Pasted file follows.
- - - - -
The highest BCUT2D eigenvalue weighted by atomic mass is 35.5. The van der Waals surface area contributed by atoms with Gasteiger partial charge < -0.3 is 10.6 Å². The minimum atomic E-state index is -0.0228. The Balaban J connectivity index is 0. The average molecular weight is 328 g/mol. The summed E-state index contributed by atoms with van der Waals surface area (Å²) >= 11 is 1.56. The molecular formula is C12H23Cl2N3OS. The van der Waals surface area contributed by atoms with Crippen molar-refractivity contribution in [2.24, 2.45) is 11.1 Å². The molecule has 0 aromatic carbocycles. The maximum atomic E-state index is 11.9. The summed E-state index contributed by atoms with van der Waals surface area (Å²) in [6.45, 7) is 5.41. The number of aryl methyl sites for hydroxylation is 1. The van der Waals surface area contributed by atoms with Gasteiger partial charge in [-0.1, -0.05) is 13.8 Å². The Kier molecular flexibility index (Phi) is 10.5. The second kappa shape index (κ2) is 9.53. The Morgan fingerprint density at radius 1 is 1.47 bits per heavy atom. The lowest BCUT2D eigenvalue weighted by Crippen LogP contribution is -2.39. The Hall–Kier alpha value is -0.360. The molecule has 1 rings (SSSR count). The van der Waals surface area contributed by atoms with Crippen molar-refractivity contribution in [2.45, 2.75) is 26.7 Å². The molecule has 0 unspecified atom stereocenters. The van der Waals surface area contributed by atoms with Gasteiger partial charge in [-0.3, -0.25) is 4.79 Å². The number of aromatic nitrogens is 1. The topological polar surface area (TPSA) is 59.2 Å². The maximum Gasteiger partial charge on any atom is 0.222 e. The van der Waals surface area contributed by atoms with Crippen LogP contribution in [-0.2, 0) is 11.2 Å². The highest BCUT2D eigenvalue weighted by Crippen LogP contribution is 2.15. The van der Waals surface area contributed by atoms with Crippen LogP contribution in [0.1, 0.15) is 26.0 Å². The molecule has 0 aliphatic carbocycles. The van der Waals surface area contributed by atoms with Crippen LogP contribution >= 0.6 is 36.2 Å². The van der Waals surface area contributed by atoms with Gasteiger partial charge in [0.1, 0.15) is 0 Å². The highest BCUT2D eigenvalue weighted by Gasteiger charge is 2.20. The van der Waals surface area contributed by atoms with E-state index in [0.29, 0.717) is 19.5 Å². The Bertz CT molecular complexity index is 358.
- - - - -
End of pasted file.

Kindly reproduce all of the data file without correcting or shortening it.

The highest BCUT2D eigenvalue weighted by atomic mass is 35.5. The van der Waals surface area contributed by atoms with Gasteiger partial charge < -0.3 is 10.6 Å². The minimum atomic E-state index is -0.0228. The Balaban J connectivity index is 0. The average molecular weight is 328 g/mol. The summed E-state index contributed by atoms with van der Waals surface area (Å²) >= 11 is 1.56. The molecular formula is C12H23Cl2N3OS. The van der Waals surface area contributed by atoms with Crippen molar-refractivity contribution in [2.24, 2.45) is 11.1 Å². The molecule has 0 aromatic carbocycles. The maximum atomic E-state index is 11.9. The summed E-state index contributed by atoms with van der Waals surface area (Å²) in [6.45, 7) is 5.41. The number of aryl methyl sites for hydroxylation is 1. The van der Waals surface area contributed by atoms with Gasteiger partial charge in [-0.1, -0.05) is 13.8 Å². The Kier molecular flexibility index (Phi) is 10.5. The second kappa shape index (κ2) is 9.53. The Morgan fingerprint density at radius 1 is 1.47 bits per heavy atom. The lowest BCUT2D eigenvalue weighted by Crippen LogP contribution is -2.39. The Hall–Kier alpha value is -0.360. The molecule has 1 rings (SSSR count). The van der Waals surface area contributed by atoms with Crippen molar-refractivity contribution in [2.45, 2.75) is 26.7 Å². The molecule has 0 unspecified atom stereocenters. The van der Waals surface area contributed by atoms with Gasteiger partial charge in [-0.3, -0.25) is 4.79 Å². The number of aromatic nitrogens is 1. The topological polar surface area (TPSA) is 59.2 Å². The maximum Gasteiger partial charge on any atom is 0.222 e. The van der Waals surface area contributed by atoms with Crippen LogP contribution in [-0.2, 0) is 11.2 Å². The highest BCUT2D eigenvalue weighted by Crippen LogP contribution is 2.15. The van der Waals surface area contributed by atoms with Crippen LogP contribution in [0.1, 0.15) is 26.0 Å². The molecule has 0 aliphatic carbocycles. The van der Waals surface area contributed by atoms with Crippen LogP contribution >= 0.6 is 36.2 Å². The van der Waals surface area contributed by atoms with Gasteiger partial charge in [0.1, 0.15) is 0 Å². The highest BCUT2D eigenvalue weighted by Gasteiger charge is 2.20. The van der Waals surface area contributed by atoms with E-state index in [0.29, 0.717) is 19.5 Å². The Bertz CT molecular complexity index is 358.